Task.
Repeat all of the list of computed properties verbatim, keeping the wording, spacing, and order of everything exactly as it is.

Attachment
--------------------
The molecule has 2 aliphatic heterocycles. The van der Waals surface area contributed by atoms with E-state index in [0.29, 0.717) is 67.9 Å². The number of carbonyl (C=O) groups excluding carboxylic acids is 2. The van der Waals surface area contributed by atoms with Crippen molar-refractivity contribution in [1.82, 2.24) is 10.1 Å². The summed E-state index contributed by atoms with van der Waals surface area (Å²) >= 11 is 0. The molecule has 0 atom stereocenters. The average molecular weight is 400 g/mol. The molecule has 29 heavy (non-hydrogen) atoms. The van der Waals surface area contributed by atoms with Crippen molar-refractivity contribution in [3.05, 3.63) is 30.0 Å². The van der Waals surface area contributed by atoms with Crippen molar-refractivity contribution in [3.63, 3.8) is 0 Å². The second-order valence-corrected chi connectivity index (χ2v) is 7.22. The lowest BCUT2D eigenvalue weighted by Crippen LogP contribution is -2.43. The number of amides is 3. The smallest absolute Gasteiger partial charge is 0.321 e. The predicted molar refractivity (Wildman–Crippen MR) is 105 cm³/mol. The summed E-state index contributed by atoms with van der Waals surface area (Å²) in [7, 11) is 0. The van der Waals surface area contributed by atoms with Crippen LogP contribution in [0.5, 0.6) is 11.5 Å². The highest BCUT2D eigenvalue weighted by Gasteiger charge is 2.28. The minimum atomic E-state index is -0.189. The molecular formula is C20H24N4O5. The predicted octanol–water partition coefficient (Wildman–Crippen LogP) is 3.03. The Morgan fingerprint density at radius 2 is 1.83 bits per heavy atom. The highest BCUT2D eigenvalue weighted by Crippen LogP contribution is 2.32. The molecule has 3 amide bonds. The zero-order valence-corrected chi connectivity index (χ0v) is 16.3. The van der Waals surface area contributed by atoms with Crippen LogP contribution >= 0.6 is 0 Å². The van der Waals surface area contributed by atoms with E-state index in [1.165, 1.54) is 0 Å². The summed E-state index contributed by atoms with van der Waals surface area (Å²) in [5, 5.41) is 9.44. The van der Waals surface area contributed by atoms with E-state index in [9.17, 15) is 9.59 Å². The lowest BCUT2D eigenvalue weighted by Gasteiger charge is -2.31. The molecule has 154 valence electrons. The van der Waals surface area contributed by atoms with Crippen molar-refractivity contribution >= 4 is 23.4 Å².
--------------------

The molecule has 2 aliphatic heterocycles. The van der Waals surface area contributed by atoms with E-state index in [0.29, 0.717) is 67.9 Å². The number of carbonyl (C=O) groups excluding carboxylic acids is 2. The van der Waals surface area contributed by atoms with Crippen molar-refractivity contribution in [1.82, 2.24) is 10.1 Å². The summed E-state index contributed by atoms with van der Waals surface area (Å²) >= 11 is 0. The molecule has 0 atom stereocenters. The average molecular weight is 400 g/mol. The molecule has 29 heavy (non-hydrogen) atoms. The van der Waals surface area contributed by atoms with Crippen molar-refractivity contribution in [3.05, 3.63) is 30.0 Å². The van der Waals surface area contributed by atoms with Crippen molar-refractivity contribution in [3.63, 3.8) is 0 Å². The second-order valence-corrected chi connectivity index (χ2v) is 7.22. The lowest BCUT2D eigenvalue weighted by Crippen LogP contribution is -2.43. The number of amides is 3. The smallest absolute Gasteiger partial charge is 0.321 e. The predicted molar refractivity (Wildman–Crippen MR) is 105 cm³/mol. The summed E-state index contributed by atoms with van der Waals surface area (Å²) in [7, 11) is 0. The van der Waals surface area contributed by atoms with Crippen LogP contribution in [0.5, 0.6) is 11.5 Å². The highest BCUT2D eigenvalue weighted by Gasteiger charge is 2.28. The minimum atomic E-state index is -0.189. The molecular formula is C20H24N4O5. The predicted octanol–water partition coefficient (Wildman–Crippen LogP) is 3.03. The Morgan fingerprint density at radius 2 is 1.83 bits per heavy atom. The highest BCUT2D eigenvalue weighted by Crippen LogP contribution is 2.32. The molecule has 3 amide bonds. The zero-order valence-corrected chi connectivity index (χ0v) is 16.3. The van der Waals surface area contributed by atoms with Crippen LogP contribution >= 0.6 is 0 Å². The van der Waals surface area contributed by atoms with E-state index in [1.165, 1.54) is 0 Å². The summed E-state index contributed by atoms with van der Waals surface area (Å²) in [5, 5.41) is 9.44. The van der Waals surface area contributed by atoms with E-state index in [9.17, 15) is 9.59 Å². The lowest BCUT2D eigenvalue weighted by Gasteiger charge is -2.31. The molecule has 154 valence electrons. The van der Waals surface area contributed by atoms with Crippen molar-refractivity contribution >= 4 is 23.4 Å².